We’ve all seen them, those little purple boxes and balls that line the streets and sidewalks of our valley. You may know them as Texas sage or Texas Rangers and a surprising number of folks seem to be operating under the assumption that they actually grow that way naturally. They do not grow that way and now that we’ve got that firmly established, I’d like to get into why pruning them that way is a bad plan for the long run.
Texas sage are Leucophyllums and there are a variety of hybrids available these days. The most commonly planted are the Green Cloud and Gray Cloud, both of which grow to about 6’H x 5-6’W. It’s no wonder people are inclined to try to keep them cut back, but it makes more sense to me to just go ahead and plant one of the smaller hybrids instead. Lynn’s Legacy blooms more than any of the others and the cupleaf variety has a gorgeous silvery leaf. These two only get 3′-4’H x 4’W, reducing the need for pruning altogether.
Of course, even the smaller varieties require some shaping if you want them to look healthy and lush, but the use of hedgetrimmers is completely counter to that goal. Every time they cut their perfectly straight line, the plant forces out leaves and flowers on the tips of any live growth, which creates a dense outer layer of foliage that doesn’t allow light to penetrate through to the lower branches. This leads to that ugly bare wood on the lower branches.
Good news though, if you have a healthy Texas sage with a leafless, woody interior due to this type of pruning, it’s pretty likely you can make it gorgeous again without a lot of trouble.
Radical regenerative pruning
I know, it sounds like plastic surgery for plants to me too, and I guess in a way it is just that. Radical regenerative pruning (RRP) can be performed on healthy Texas sage in the early spring here in Vegas. Put simply, the process involves cutting the plant back drastically, usually to about 1′ from the ground, while making an effort to leave low-growing foliage wherever possible.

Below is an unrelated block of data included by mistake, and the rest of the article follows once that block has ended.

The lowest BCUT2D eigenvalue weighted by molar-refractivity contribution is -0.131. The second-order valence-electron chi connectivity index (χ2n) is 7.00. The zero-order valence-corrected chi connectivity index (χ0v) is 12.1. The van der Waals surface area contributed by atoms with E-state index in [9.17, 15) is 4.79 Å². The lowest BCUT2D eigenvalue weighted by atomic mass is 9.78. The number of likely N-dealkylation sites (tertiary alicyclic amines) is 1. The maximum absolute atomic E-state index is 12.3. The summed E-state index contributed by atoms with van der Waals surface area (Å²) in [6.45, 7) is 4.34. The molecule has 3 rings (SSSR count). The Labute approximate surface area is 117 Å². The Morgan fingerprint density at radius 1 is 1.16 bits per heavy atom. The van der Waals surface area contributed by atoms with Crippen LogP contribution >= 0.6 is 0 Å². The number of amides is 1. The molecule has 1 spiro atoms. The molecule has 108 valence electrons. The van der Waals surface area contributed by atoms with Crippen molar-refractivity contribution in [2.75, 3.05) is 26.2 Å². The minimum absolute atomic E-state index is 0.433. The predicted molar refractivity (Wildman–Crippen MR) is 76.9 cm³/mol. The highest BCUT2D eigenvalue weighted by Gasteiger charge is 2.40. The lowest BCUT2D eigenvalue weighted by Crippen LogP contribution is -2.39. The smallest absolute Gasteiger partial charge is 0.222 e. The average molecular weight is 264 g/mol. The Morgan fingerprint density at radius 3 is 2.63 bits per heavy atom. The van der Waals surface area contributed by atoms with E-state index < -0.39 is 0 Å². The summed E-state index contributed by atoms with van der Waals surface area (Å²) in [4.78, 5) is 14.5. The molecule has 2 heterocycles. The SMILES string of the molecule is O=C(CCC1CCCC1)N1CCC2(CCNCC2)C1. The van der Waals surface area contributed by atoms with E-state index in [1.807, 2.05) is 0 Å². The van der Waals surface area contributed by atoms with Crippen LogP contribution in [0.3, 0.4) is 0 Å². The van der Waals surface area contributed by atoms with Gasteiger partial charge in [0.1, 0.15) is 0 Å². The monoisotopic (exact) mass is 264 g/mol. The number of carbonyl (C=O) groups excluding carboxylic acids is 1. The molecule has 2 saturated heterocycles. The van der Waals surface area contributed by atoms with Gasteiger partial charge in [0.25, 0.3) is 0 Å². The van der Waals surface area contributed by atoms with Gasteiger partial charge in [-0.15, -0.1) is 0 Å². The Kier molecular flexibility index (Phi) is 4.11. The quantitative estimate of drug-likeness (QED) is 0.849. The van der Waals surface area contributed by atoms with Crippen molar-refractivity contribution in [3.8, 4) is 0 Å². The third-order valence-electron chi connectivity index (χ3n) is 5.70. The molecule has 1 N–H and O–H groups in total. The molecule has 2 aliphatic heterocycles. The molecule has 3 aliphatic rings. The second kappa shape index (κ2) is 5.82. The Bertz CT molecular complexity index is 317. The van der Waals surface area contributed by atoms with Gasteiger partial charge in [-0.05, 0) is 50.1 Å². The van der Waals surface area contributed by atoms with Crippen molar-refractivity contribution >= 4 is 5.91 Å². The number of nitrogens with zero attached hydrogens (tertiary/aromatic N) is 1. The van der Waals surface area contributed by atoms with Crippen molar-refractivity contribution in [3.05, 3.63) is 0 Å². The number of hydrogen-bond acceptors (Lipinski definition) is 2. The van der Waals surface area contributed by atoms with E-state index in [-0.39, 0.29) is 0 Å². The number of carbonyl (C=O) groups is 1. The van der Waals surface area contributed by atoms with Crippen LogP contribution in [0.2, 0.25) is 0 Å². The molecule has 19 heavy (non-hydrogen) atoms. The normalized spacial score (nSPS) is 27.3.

Leucophyllums are so durable and fast-growing, you’ll normally see it start to bounce back within a few weeks. I’ve seen them put on a full foot of growth or more in the first season after RRP. A lot of a plant’s recovery will be determined by the amount of sunlight available and watering patterns. Remember, the Texas sage are very drought-tolerant and don’t like to stay wet all the time, especially if they’re planted in a fair amount of shade.
Now, once your sage starts to grow back all nice and full and lush, how do you keep it looking it’s best without hedgeclippers? Handpruners are the way to go for this job and it doesn’t generally need to be tackled as often as you might think. Heading out to do it about once a month during the growing season is plenty, even less often if you favor a more natural look.
Cut stray stems back a few inches pretty much anytime of year, though the hottest/coldest days of the year are probably not advisable, for your own comfort if nothing else. If you need to take out a large branch to allow light into the middle of the shrub, that’s best tackled in the spring or early fall. Radical regenerative pruning should really only occur in the spring, so make a plan for late February or early March if you’re planning to do it.
What’s great about this is that rather than blooming just on the tips like they do with hedgetrimmers, Texas sage that is hand-pruned tend to bloom along the entire branch, as far down as light penetrates and it is beautiful, waaay sexier that a dinky little purple box and you can tell everyone I said so.
Please start pruning right. I can’t sleep otherwise. Thank you much!